By Matthew E. Milliken
Aug. 16, 2014
Author’s note: Having noticed a handful of typos and textual loose ends in this post, I made some adjustments on Aug. 21, 2015. I’ve used boldface (like so) and strikethrough lines (
like this) to mark all but the most minor changes. MEM
The newest Woody Allen movie, Magic in the Moonlight, revolves around the question of whether the universe is wholly confined to scientifically observable phenomena or whether there might exist spirit or spirits unseen. The irony is that writer-director Allen, in this movie, has crafted a subtext-free dramatic venture, one limited almost exclusively to superficial appearances and to the literal words and events that it depicts.
Allen’s protagonist is Stanley (Colin Firth), a magician whose brilliance is matched only by his cluelessness in social and emotional realms. When we meet him in 1928, on the eve of the finale of his European tour, he is about to embark on a vacation to the Galapagos Islands with his fiancée.
That all changes when Stanley receives a backstage visitor — Howard Burkan (Simon McBurney), a childhood friend and longtime professional rival. Howard has spent the past few weeks at the French estate of the Catledges, a wealthy American family that has been divided by a young medium who purports to be in touch with the family’s deceased patriarch.
Howard has unsuccessfully striven to debunk the psychic as a fraud. When he beseeches his friend, who’s famous for exposing supernatural hoaxes, to lend a hand uncovering the scam, Stanley requires only a modicum of cajoling to get him to scrap his summer vacation. (The fiancée, featured in a single scene, hardly seems bothered that Stanley will be spending the next few weeks apart from her.)
Stanley’s first encounters with the supposed psychic, Sophie Baker (Emma Stone), are intriguing. She instantly intuits his stage persona and holds a seance in which, somehow, a candle hovers in midair without any supporting mechanism that the skeptics are able to detect. When Sophie apparently discerns information about a secret lover after
, from holding a strand of pearls owned by Stanley’s Aunt Vanessa (Eileen Atkins), who also resides in Southern France, Stanley immediately abandons his lifelong commitment to rationalism.
And here the movie takes a turn, from the intriguing to the implausible. Stanley’s instant renunciation of his beliefs is patently unconvincing, and so are most of the next 45 minutes or so that follow. Stanley and Sophie spend a great deal of time together over the subsequent few weeks
that follow; he arranges to hold a press conference in which he announces to the world that he has found a talented psychic whose abilities are genuine, thereby holding tremendous implications for philosophy and theology.
Plotwise, all this could theoretically work. Unfortunately, Allen imbues his characters with little more depth than a cardboard cutout, and the amiable, earnest Firth just can’t conjure a truly compelling and lifelike entity out of the material at hand. Stone, who carries a lesser burden in portraying an admittedly uneducated but nevertheless self-possessed ingénue, fares better with her performance; however, her character is far less pivotal to Allen’s artistic ambitions than Firth’s.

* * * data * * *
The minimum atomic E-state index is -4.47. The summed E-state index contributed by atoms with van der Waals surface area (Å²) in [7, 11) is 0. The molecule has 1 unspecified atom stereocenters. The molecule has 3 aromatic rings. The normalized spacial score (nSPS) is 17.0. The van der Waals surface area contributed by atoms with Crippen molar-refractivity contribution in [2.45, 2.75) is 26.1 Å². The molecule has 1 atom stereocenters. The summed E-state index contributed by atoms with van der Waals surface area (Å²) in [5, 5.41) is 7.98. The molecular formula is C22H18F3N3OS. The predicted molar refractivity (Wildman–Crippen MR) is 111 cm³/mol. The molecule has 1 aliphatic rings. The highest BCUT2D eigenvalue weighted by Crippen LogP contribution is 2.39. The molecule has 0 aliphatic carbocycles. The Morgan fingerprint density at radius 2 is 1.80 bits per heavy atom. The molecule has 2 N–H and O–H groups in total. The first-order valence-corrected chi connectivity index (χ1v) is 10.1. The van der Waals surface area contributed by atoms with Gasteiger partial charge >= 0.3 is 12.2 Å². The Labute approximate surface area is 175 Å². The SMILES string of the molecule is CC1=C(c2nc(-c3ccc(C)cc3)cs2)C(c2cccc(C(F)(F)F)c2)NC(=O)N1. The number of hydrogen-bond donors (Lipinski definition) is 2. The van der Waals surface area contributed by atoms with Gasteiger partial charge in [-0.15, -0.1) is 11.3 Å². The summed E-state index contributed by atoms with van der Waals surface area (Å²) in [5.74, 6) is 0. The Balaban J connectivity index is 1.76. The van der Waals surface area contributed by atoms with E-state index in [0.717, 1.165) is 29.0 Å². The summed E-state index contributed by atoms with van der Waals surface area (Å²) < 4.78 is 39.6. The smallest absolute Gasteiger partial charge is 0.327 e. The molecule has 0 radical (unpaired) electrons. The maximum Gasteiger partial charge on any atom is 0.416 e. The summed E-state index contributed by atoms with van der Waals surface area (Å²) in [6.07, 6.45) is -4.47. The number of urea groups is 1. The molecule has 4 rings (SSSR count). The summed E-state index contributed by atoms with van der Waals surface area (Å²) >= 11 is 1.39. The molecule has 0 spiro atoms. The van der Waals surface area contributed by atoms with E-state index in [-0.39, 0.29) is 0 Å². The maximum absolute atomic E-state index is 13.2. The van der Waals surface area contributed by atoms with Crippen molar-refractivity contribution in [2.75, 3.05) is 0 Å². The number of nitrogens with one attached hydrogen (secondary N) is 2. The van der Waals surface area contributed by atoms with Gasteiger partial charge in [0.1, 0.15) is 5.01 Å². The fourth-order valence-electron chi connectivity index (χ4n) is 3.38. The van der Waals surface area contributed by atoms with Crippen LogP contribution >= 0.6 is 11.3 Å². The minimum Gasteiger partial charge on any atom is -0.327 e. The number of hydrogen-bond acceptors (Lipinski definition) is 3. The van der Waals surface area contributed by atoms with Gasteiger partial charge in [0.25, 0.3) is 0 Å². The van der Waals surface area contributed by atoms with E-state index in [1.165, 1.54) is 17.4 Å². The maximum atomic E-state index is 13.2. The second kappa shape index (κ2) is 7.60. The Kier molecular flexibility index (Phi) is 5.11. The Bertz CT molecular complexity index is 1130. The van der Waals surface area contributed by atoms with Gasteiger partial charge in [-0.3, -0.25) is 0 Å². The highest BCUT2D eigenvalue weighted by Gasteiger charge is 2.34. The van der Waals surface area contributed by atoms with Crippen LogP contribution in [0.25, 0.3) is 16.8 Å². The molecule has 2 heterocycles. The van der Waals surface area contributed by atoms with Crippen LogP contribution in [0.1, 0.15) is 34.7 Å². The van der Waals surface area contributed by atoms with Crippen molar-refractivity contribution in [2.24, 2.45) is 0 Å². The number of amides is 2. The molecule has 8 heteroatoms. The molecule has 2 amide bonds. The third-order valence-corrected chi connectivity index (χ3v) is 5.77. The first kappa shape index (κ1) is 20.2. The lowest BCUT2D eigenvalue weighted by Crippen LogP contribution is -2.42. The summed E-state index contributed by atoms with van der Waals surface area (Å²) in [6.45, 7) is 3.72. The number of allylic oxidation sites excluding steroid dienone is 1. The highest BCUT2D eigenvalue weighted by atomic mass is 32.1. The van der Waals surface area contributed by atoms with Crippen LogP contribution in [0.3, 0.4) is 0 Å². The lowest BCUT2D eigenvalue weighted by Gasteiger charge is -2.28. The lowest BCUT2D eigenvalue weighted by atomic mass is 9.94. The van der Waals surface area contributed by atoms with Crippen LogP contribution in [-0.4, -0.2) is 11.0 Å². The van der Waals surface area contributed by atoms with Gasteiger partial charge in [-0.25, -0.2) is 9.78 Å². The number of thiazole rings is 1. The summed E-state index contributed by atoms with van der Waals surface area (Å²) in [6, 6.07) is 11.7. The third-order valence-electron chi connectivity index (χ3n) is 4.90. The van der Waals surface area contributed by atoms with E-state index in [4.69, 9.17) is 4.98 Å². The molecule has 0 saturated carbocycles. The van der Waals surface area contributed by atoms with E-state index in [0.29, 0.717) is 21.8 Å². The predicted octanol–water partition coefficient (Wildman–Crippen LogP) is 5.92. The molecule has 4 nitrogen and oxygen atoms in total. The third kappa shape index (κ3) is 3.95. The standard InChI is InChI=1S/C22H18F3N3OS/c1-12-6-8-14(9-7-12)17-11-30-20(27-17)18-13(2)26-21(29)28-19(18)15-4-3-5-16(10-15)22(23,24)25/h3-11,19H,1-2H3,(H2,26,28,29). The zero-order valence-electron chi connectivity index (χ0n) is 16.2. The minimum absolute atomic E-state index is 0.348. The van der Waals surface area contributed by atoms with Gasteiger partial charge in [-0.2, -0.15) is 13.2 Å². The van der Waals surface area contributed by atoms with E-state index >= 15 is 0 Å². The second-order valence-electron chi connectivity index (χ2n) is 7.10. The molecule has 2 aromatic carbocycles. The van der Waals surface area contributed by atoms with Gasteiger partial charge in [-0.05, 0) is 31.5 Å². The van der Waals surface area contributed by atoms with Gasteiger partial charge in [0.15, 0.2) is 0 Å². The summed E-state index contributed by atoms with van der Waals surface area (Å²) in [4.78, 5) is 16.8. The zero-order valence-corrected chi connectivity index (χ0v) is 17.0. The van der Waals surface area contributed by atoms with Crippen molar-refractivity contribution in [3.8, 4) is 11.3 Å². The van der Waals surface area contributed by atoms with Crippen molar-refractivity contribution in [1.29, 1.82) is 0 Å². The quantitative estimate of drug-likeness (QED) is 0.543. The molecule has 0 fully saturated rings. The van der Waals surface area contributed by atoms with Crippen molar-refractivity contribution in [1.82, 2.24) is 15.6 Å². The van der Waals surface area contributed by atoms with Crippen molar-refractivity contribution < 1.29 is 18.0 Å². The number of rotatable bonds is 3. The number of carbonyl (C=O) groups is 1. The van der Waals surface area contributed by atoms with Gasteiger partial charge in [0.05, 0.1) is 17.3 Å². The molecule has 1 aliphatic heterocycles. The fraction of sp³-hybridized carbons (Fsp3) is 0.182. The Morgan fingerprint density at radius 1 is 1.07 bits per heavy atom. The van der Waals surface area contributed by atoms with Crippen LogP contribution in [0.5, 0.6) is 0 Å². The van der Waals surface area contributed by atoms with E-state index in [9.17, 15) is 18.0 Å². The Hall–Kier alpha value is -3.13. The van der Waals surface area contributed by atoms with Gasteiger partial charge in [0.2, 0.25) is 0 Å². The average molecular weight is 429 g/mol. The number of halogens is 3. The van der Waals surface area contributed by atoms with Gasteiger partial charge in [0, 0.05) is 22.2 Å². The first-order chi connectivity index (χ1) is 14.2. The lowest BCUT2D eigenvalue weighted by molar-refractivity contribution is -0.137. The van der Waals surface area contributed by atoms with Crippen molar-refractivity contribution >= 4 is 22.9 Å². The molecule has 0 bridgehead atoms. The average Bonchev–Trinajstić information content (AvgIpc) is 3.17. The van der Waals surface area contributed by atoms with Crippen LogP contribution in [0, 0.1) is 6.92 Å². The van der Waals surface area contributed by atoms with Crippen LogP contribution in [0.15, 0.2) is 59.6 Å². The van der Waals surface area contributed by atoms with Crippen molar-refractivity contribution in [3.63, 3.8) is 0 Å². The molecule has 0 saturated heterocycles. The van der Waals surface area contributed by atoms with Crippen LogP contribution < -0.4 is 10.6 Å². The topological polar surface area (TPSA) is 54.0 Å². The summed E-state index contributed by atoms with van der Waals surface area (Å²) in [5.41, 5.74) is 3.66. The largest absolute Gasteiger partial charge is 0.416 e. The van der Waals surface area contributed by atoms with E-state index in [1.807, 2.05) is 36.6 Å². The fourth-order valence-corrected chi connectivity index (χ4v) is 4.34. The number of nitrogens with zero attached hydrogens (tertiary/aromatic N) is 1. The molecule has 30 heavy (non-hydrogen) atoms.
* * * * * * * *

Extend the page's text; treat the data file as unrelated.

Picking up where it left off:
So it’s entirely unbelievable that even buttoned-down, emotionally absent Stanley could find himself (a) spending a great deal of time with Sophie and (b) enjoying a carefree existence for perhaps the first time in his life without (c) experiencing even the least bit of physical or romantic attraction to the young woman by his side.
When Sophie admits her interest in Stanley and is coolly rebuffed, much to her distress, Magic in the Moonlight seems to be revealed as a charade — an exercise by Allen in wish-fulfillment that almost, but doesn’t quite, rise to the level of actual art.
Soon after this moment, Allen’s plot takes another turn — a darker one, which imperils the lives of one of the characters, and pushes Stanley to a crisis of faith. A twist follows, one which I didn’t see coming but which many savvy viewers should anticipate. I spent the final 15 minutes of the movie feeling either interested in the on-screen proceedings or frustrated at Stanley’s flimsy characterization. (Sometimes I experienced both emotions simultaneously.) Allen’s final scene is clever, but it feels unearned — just like much of the movie’s second act.
In reviewing Fading Gigolo this spring, I described my ambivalent attitude toward Woody Allen, whose reputation has been badly tarnished by accusations that he assaulted a girl who was, in effect, his stepdaughter. “As I so often do, I prefer to split the difference: Scorn the man, but acknowledge and respect his work,” I wrote then.
But watching Magic in the Moonlight called to mind another sentence from that piece. Referring to Allen, I wrote, “In hindsight, it’s easy to interpret many of his movies as craven self-defenses mounted by a man with a guilty conscience, an enormous ego and a huge sense of entitlement.”
This movie represents the worst of all worlds: Allen sublimates his
sublimating lecherous tendencies in an the on-screen romance between a man in his early 50s and a nubile woman half his age that forms the shabby heart of this unconvincing, pretentious drama. (This fall, Firth will turn 54; Stone, 26.) If Allen’s 1992 release, Husbands and Wives, was a fascinating drama that seemed to blame all of the writer-director’s personal problems on his manipulative would-be life partner, actress Mia Farrow, then Magic in the Moonlight is the exact opposite: An unartful failure that implicitly excuses, if not outright endorses, the filmmaker’s most serious flaws.